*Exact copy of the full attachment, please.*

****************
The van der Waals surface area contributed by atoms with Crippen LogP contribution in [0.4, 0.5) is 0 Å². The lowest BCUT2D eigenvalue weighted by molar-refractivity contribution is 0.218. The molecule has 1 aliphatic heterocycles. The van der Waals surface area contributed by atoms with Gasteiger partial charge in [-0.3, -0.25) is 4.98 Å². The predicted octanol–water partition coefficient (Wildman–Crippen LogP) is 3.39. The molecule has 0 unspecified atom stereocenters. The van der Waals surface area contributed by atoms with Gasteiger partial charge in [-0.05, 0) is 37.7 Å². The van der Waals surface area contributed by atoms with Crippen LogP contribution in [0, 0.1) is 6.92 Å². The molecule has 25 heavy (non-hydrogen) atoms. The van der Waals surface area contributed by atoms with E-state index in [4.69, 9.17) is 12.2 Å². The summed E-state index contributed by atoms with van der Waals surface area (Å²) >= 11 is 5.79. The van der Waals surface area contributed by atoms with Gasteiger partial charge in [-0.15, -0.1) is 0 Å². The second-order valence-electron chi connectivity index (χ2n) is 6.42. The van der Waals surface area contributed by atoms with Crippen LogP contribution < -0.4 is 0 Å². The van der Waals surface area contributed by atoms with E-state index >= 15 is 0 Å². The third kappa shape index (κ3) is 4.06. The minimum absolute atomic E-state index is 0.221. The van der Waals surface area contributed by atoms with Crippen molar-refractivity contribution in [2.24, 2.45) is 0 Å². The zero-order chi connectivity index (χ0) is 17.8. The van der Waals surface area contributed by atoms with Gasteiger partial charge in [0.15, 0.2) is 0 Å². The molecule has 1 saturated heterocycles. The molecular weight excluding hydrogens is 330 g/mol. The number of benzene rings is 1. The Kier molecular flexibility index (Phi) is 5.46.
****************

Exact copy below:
The van der Waals surface area contributed by atoms with Crippen LogP contribution in [0.4, 0.5) is 0 Å². The lowest BCUT2D eigenvalue weighted by molar-refractivity contribution is 0.218. The molecule has 1 aliphatic heterocycles. The van der Waals surface area contributed by atoms with Gasteiger partial charge in [-0.3, -0.25) is 4.98 Å². The predicted octanol–water partition coefficient (Wildman–Crippen LogP) is 3.39. The molecule has 0 unspecified atom stereocenters. The van der Waals surface area contributed by atoms with Gasteiger partial charge in [-0.05, 0) is 37.7 Å². The van der Waals surface area contributed by atoms with Crippen LogP contribution in [0, 0.1) is 6.92 Å². The molecule has 25 heavy (non-hydrogen) atoms. The van der Waals surface area contributed by atoms with E-state index in [4.69, 9.17) is 12.2 Å². The summed E-state index contributed by atoms with van der Waals surface area (Å²) >= 11 is 5.79. The van der Waals surface area contributed by atoms with Gasteiger partial charge in [-0.15, -0.1) is 0 Å². The second-order valence-electron chi connectivity index (χ2n) is 6.42. The van der Waals surface area contributed by atoms with Crippen LogP contribution < -0.4 is 0 Å². The van der Waals surface area contributed by atoms with E-state index >= 15 is 0 Å². The third kappa shape index (κ3) is 4.06. The minimum absolute atomic E-state index is 0.221. The van der Waals surface area contributed by atoms with Crippen molar-refractivity contribution in [2.24, 2.45) is 0 Å². The zero-order chi connectivity index (χ0) is 17.8. The van der Waals surface area contributed by atoms with Gasteiger partial charge in [0.15, 0.2) is 0 Å². The molecule has 1 saturated heterocycles. The molecular weight excluding hydrogens is 330 g/mol. The number of benzene rings is 1. The Kier molecular flexibility index (Phi) is 5.46.